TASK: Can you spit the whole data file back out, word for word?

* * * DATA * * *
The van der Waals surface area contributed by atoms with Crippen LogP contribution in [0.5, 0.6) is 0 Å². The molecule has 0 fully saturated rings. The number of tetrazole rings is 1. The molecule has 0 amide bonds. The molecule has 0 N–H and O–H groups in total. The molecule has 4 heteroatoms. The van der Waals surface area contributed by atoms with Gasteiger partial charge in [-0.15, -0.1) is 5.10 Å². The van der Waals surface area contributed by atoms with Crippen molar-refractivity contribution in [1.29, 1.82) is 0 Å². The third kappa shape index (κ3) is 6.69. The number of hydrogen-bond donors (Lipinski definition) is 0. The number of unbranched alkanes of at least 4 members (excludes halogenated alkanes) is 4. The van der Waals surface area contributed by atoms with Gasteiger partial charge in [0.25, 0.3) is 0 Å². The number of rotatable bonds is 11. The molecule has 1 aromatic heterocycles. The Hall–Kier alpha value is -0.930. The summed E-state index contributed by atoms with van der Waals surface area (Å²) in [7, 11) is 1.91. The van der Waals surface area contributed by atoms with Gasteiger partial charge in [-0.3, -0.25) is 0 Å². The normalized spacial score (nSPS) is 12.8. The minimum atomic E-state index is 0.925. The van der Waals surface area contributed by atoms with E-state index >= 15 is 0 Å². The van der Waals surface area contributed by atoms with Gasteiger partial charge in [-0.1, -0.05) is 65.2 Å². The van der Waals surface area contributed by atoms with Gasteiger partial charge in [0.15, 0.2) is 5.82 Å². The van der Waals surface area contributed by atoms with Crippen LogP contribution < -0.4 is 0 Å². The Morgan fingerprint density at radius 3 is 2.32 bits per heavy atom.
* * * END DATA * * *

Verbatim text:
The van der Waals surface area contributed by atoms with Crippen LogP contribution in [0.5, 0.6) is 0 Å². The molecule has 0 fully saturated rings. The number of tetrazole rings is 1. The molecule has 0 amide bonds. The molecule has 0 N–H and O–H groups in total. The molecule has 4 heteroatoms. The van der Waals surface area contributed by atoms with Gasteiger partial charge in [-0.15, -0.1) is 5.10 Å². The van der Waals surface area contributed by atoms with Crippen molar-refractivity contribution in [1.29, 1.82) is 0 Å². The third kappa shape index (κ3) is 6.69. The number of hydrogen-bond donors (Lipinski definition) is 0. The number of unbranched alkanes of at least 4 members (excludes halogenated alkanes) is 4. The van der Waals surface area contributed by atoms with Gasteiger partial charge in [0.25, 0.3) is 0 Å². The number of rotatable bonds is 11. The molecule has 1 aromatic heterocycles. The Hall–Kier alpha value is -0.930. The summed E-state index contributed by atoms with van der Waals surface area (Å²) in [7, 11) is 1.91. The van der Waals surface area contributed by atoms with Gasteiger partial charge in [-0.3, -0.25) is 0 Å². The normalized spacial score (nSPS) is 12.8. The minimum atomic E-state index is 0.925. The van der Waals surface area contributed by atoms with E-state index >= 15 is 0 Å². The van der Waals surface area contributed by atoms with Gasteiger partial charge in [-0.1, -0.05) is 65.2 Å². The van der Waals surface area contributed by atoms with Gasteiger partial charge in [0.15, 0.2) is 5.82 Å². The van der Waals surface area contributed by atoms with Crippen LogP contribution < -0.4 is 0 Å². The Morgan fingerprint density at radius 3 is 2.32 bits per heavy atom.